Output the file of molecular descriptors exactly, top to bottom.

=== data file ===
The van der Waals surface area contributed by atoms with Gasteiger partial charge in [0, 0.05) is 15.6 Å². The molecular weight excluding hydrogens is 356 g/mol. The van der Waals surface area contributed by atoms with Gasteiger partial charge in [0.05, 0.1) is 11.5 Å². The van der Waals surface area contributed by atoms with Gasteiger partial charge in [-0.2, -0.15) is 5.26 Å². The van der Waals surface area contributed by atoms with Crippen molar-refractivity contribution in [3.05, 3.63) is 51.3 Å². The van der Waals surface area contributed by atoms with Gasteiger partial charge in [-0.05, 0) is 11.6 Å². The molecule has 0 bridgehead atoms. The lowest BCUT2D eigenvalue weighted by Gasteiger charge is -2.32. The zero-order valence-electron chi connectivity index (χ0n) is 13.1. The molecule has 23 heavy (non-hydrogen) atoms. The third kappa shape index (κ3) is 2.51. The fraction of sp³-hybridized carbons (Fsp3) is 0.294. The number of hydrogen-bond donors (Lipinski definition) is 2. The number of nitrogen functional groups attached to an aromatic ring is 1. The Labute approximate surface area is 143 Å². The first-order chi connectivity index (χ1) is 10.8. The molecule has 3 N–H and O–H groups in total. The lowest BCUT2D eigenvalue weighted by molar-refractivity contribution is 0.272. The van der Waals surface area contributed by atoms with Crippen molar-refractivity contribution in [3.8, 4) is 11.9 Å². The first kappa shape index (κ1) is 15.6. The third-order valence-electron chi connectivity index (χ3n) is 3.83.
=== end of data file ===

The van der Waals surface area contributed by atoms with Gasteiger partial charge in [0, 0.05) is 15.6 Å². The molecular weight excluding hydrogens is 356 g/mol. The van der Waals surface area contributed by atoms with Gasteiger partial charge in [0.05, 0.1) is 11.5 Å². The van der Waals surface area contributed by atoms with Gasteiger partial charge in [-0.2, -0.15) is 5.26 Å². The van der Waals surface area contributed by atoms with Crippen molar-refractivity contribution in [3.05, 3.63) is 51.3 Å². The van der Waals surface area contributed by atoms with Gasteiger partial charge in [-0.05, 0) is 11.6 Å². The molecule has 0 bridgehead atoms. The lowest BCUT2D eigenvalue weighted by Gasteiger charge is -2.32. The zero-order valence-electron chi connectivity index (χ0n) is 13.1. The molecule has 23 heavy (non-hydrogen) atoms. The third kappa shape index (κ3) is 2.51. The fraction of sp³-hybridized carbons (Fsp3) is 0.294. The number of hydrogen-bond donors (Lipinski definition) is 2. The number of nitrogen functional groups attached to an aromatic ring is 1. The Labute approximate surface area is 143 Å². The first-order chi connectivity index (χ1) is 10.8. The molecule has 3 N–H and O–H groups in total. The lowest BCUT2D eigenvalue weighted by molar-refractivity contribution is 0.272. The van der Waals surface area contributed by atoms with Crippen molar-refractivity contribution in [3.8, 4) is 11.9 Å². The first kappa shape index (κ1) is 15.6. The third-order valence-electron chi connectivity index (χ3n) is 3.83.